MWC 2016: from IoT to 5G

March 07 2016 By Posted in Expertise

The 2016 Mobile World Congress (MWC) showcased the dynamism of the global mobile ecosystem. The technologies available for connecting to mobile networks now range from the internet of things, using low-power technologies (LPWAN or LPN), to 5G whose early stages were presented. The latter eventually will allow videos to play in 4K resolution thanks to connectivity on the scale of a gigabit.


The Internet of Things has gained visibility in 2016 with demonstrations in exhibitors’ booths, like Jasper (smart bikes, smart vending machines, etc.). The recently announced acquisition of this company by Cisco is one major maneuver under way in the world of IoT. Jasper’s basic connectivity (by SMS, according to its provider, Newnet) is not its primary value enhancer, but rather its ability to manage a very high number of objects by assuming the dual role of MVNO (mobile virtual network operator) and service provider. Some makers of connected modules, like Sierra Wireless, want to take on greater importance by offering  multiple-network management of connectivity via MVNO positioning. Sierra has recently completed several acquisitions in this direction (MobiquiThings and others) to gain new MVNO skills like SIM card management and provisioning.

As Qualcomm remarks, standardization and the GSMA have neglected these low-power networks (the aim for some objects is to last up to 10 years on a battery). There are plans to make up for a slow start with respect to proprietary solutions like SIGFOX with adapted harmonized technology in 2016. Mobile network operators could then quickly catch up riding on a scale effect in deployment. Content providers have all confirmed an increase in traffic from mobile devices, which ties back into the MWC slogan ‘Mobile is Everything’. Balancing the ecosystem is not a simple matter, when some operators like ‘Three’ in the United Kingdom have taken the initiative to block advertising on their infrastructure with the solution ‘Shine’ which applies blacklisting at the network level. This solution emphasizes gains in performance but raises the hackles of  players like Google, which sees a threat to the content funding model if users get used to it. Advertising vendors and networks nevertheless acknowledge the need to work on user experience to deliver advertising that doesn’t have a negative impact on navigation.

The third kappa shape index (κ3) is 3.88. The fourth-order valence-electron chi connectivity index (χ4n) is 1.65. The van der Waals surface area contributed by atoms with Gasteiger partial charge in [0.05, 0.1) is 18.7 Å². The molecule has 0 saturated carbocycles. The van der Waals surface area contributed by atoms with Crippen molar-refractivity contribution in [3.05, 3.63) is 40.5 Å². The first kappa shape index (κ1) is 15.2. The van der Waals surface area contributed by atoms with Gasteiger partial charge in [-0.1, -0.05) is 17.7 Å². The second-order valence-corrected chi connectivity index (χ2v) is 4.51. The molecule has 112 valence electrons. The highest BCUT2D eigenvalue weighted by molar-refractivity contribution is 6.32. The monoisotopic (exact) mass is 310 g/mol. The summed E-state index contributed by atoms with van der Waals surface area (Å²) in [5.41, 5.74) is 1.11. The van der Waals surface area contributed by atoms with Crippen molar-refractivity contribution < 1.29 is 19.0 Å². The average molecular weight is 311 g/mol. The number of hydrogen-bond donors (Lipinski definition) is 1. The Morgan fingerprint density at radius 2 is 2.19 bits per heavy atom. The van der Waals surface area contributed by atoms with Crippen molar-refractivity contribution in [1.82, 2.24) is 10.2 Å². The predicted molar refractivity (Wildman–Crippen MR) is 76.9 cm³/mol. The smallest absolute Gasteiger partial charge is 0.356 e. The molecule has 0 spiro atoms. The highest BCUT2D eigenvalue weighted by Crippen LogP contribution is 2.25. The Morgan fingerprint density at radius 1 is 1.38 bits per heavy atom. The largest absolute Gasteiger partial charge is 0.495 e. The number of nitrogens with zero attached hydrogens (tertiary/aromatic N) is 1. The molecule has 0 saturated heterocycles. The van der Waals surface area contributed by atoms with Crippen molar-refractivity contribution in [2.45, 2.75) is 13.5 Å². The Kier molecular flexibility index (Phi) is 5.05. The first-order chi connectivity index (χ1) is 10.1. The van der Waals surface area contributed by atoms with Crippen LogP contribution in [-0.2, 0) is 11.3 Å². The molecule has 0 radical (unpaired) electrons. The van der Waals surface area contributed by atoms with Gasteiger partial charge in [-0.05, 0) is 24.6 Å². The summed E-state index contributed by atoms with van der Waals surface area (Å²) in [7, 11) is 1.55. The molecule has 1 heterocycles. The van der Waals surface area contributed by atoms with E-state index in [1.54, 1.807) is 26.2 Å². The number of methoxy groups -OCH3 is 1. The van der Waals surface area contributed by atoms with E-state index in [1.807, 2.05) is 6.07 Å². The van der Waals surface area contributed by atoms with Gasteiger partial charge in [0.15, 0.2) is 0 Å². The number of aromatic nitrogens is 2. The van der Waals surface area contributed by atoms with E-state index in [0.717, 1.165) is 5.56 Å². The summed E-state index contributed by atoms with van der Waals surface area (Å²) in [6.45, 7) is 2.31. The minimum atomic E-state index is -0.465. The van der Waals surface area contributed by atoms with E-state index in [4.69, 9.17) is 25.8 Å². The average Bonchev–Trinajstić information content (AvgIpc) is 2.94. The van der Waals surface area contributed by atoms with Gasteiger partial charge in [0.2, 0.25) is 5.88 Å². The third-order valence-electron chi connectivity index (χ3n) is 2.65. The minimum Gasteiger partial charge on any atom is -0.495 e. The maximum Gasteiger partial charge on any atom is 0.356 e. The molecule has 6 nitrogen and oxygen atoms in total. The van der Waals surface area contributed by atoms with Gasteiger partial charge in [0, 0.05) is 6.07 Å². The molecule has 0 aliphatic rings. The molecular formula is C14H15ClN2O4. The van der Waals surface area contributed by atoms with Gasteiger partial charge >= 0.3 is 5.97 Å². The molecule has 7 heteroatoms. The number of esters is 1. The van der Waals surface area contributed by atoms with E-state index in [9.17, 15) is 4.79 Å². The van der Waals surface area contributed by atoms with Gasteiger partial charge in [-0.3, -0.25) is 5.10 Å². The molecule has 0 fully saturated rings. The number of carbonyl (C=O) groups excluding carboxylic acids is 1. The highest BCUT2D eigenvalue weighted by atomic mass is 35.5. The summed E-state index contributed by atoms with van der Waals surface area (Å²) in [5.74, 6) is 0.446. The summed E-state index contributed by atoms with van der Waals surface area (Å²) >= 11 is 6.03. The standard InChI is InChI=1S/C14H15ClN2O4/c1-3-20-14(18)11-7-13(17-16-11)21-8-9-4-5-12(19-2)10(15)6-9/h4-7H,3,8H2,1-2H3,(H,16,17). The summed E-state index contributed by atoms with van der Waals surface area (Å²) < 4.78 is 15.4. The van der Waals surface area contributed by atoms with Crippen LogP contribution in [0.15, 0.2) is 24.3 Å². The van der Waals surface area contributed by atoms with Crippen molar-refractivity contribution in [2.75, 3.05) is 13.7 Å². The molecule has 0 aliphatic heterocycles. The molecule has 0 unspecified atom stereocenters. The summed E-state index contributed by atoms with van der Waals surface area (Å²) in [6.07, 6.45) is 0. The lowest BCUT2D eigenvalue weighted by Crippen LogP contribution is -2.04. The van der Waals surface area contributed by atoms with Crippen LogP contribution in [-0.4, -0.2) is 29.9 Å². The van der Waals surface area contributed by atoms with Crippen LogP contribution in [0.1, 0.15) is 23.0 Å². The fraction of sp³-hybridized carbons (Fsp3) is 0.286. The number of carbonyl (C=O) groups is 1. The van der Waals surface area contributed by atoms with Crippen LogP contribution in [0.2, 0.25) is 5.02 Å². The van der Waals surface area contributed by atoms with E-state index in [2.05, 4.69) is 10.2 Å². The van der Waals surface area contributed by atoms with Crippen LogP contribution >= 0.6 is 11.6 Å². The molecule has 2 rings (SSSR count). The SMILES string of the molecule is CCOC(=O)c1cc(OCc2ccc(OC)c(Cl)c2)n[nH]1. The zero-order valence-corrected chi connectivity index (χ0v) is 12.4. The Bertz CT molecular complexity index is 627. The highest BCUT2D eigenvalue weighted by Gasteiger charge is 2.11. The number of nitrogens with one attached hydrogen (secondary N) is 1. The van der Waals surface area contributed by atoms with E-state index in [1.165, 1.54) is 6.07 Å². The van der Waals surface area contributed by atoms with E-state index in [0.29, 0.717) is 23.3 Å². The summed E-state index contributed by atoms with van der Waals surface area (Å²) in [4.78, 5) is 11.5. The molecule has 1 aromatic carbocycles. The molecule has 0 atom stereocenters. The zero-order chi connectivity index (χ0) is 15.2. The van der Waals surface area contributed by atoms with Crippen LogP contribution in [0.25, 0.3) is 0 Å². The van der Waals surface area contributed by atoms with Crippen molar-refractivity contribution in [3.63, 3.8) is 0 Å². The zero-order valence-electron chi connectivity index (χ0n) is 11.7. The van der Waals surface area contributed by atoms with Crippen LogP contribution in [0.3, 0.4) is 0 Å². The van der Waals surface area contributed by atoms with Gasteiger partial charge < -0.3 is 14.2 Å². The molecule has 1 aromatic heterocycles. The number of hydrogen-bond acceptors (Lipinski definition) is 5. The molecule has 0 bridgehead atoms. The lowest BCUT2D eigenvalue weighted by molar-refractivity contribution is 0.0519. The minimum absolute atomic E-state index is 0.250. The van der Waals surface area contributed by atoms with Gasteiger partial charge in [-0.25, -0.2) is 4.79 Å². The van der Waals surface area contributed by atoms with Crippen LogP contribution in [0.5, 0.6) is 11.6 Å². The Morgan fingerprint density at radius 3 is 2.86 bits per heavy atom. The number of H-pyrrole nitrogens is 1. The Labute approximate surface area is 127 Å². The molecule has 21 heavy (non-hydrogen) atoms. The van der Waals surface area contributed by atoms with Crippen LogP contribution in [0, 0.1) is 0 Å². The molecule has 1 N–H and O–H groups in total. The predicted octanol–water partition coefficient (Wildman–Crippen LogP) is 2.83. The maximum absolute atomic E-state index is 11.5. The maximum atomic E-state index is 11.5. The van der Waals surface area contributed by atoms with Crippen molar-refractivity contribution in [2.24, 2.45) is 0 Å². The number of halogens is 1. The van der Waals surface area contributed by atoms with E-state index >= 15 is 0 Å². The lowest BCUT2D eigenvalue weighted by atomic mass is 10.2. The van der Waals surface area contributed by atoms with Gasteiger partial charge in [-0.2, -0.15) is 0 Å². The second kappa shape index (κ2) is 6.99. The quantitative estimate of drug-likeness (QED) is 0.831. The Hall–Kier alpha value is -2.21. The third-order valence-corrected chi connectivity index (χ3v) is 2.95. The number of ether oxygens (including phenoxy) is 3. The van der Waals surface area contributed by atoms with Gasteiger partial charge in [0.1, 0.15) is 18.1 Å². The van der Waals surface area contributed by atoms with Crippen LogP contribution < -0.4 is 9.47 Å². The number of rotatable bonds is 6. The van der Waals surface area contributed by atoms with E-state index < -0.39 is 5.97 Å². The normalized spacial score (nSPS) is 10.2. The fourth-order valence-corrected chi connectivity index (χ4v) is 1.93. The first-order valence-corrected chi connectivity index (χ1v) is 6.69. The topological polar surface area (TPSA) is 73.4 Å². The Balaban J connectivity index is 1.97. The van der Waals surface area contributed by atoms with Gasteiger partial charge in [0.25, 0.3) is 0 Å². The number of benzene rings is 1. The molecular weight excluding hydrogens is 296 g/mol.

To turn therefore to user experience, it has proved crucial to measure and monitor user experience in real-life conditions on multiple devices and networks. The versatility of the mobile environment  will increase to a greater extent when switching from one network to another is done by new mechanisms like eSIMs (embedded SIMs), activated by coupon code almost instantly on the operator of its choice. This is a necessary evolution to enable connections without delay for smart things.

At MWC 2016 ip-label was in the ‘French Tech’ booth exhibiting its Mobile APM solution and its SDK (Software Development Kit). The SDK provides complete coverage of this complex context by monitoring the performance of web and mobile apps in their end environment (iOS or Android devices, operator used, etc.), with a level of granularity that includes associated third-party services (ad tags, APIs, and more).


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